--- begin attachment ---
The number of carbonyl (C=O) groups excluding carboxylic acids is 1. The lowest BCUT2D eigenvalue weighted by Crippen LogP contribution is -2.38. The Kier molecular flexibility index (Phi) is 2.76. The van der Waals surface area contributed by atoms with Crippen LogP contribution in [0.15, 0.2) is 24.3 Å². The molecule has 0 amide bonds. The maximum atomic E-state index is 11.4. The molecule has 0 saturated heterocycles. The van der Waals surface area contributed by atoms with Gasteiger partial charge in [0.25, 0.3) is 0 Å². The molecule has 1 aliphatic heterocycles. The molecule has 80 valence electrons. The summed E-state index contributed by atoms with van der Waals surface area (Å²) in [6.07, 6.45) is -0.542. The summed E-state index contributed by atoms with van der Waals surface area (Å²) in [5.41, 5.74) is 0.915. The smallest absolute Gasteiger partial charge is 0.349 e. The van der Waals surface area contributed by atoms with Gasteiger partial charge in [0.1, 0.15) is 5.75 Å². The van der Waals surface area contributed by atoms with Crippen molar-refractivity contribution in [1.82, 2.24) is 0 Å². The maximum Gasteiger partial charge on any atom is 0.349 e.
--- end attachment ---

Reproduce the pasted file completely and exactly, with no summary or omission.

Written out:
The number of carbonyl (C=O) groups excluding carboxylic acids is 1. The lowest BCUT2D eigenvalue weighted by Crippen LogP contribution is -2.38. The Kier molecular flexibility index (Phi) is 2.76. The van der Waals surface area contributed by atoms with Crippen LogP contribution in [0.15, 0.2) is 24.3 Å². The molecule has 0 amide bonds. The maximum atomic E-state index is 11.4. The molecule has 0 saturated heterocycles. The van der Waals surface area contributed by atoms with Gasteiger partial charge in [0.25, 0.3) is 0 Å². The molecule has 1 aliphatic heterocycles. The molecule has 80 valence electrons. The summed E-state index contributed by atoms with van der Waals surface area (Å²) in [6.07, 6.45) is -0.542. The summed E-state index contributed by atoms with van der Waals surface area (Å²) in [5.41, 5.74) is 0.915. The smallest absolute Gasteiger partial charge is 0.349 e. The van der Waals surface area contributed by atoms with Gasteiger partial charge in [0.1, 0.15) is 5.75 Å². The van der Waals surface area contributed by atoms with Crippen molar-refractivity contribution in [1.82, 2.24) is 0 Å². The maximum Gasteiger partial charge on any atom is 0.349 e.